High blood pressure or hypertension is a severe silent disorder that increases one’s risk of heart disease and stroke. Scientists have found that high blood pressure caused by specific signals from the brain can promote heart disease by changing stem cells in the bone marrow. Their results show how an overactive sympathetic nervous system can contribute to hypertension by messaging the bone marrow stem cells to make more lymphocytes or white blood cells that overly fill blood vessels.
High blood pressure can affect millions of adults, teens, and children. High blood pressure is suggested to be a leading risk factor for heart disease. Hypertension risk factors can also include obesity, excessive alcohol intake, smoking, and genetic predisposition (family history). The most common way to treat high blood pressure is via prescribed beta-blockers.
Scientists at the Baker Heart and Diabetes Institute found that high blood pressure caused by specific signals in the brain promote heart-disease by altering the bone marrow stem cells. Their study is published in Haematologica showing that overactive sympathetic nervous systems are at the root of increased blood pressure levels because they tell the bone marrow stem cells to make more white blood cells which fill the blood vessels restricting ease of flow.
Associate Professor of Biology, Dr. Murphy, at the Baker Institute shares that, “Hypertension is a major, independent risk factor of atherosclerotic cardiovascular disease, but we need more information to determine how it is resulting in heart attacks and strokes." Atherosclerotic cardiovascular disease is defined as the hardening and narrowing of the arteries that will silently and slowly block passage of blood flow.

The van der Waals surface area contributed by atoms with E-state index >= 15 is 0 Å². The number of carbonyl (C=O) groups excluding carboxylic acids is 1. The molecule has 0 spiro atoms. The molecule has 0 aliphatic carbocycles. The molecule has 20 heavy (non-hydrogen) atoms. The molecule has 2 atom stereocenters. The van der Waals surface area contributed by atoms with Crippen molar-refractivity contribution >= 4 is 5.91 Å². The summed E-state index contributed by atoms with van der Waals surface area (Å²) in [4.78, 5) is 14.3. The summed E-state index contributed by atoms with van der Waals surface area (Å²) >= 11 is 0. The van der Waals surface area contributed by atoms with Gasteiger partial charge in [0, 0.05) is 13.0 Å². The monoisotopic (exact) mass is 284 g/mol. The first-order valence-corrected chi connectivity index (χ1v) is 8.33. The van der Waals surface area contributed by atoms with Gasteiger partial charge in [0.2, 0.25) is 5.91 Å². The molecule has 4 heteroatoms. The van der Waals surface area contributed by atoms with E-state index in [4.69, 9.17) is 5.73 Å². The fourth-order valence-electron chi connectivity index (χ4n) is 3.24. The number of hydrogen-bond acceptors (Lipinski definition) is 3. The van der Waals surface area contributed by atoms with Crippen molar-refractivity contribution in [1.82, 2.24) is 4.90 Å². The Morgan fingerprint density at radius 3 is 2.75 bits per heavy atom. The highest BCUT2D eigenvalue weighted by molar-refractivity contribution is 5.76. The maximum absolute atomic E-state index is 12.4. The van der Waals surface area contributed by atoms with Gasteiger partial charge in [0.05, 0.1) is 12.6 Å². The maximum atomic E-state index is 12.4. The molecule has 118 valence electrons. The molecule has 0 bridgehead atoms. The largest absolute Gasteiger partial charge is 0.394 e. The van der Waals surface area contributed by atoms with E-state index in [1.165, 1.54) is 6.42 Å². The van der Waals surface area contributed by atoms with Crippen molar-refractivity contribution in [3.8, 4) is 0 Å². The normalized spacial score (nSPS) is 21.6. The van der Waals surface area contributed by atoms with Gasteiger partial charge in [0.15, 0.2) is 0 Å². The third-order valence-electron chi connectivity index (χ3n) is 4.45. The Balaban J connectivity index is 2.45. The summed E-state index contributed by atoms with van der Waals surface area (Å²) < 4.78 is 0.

"We now know that significant changes in the immune system can contribute significantly to heart disease," Murphy says. "We aimed to determine how the sympathetic nervous system through the brain directly promotes atherosclerosis in the setting of hypertension."
"We have discovered that this form of high blood pressure, often associated with stress, causes changes within the bone marrow leading to increased white blood cells circulating through our vessels. This is significant as the general view of hypertension is that it is mainly a disease of the blood vessels, which means other heart-damaging events are missed,” describes the scientist.
The research continues to investigate which molecules are at play hoping to increase awareness for the reasons current therapies tend not to work out. The team believes that keeping stress levels controlled, anxiety at a low, and pain down are ideal ways to combat hypertension and its impact on bone marrow stem cells.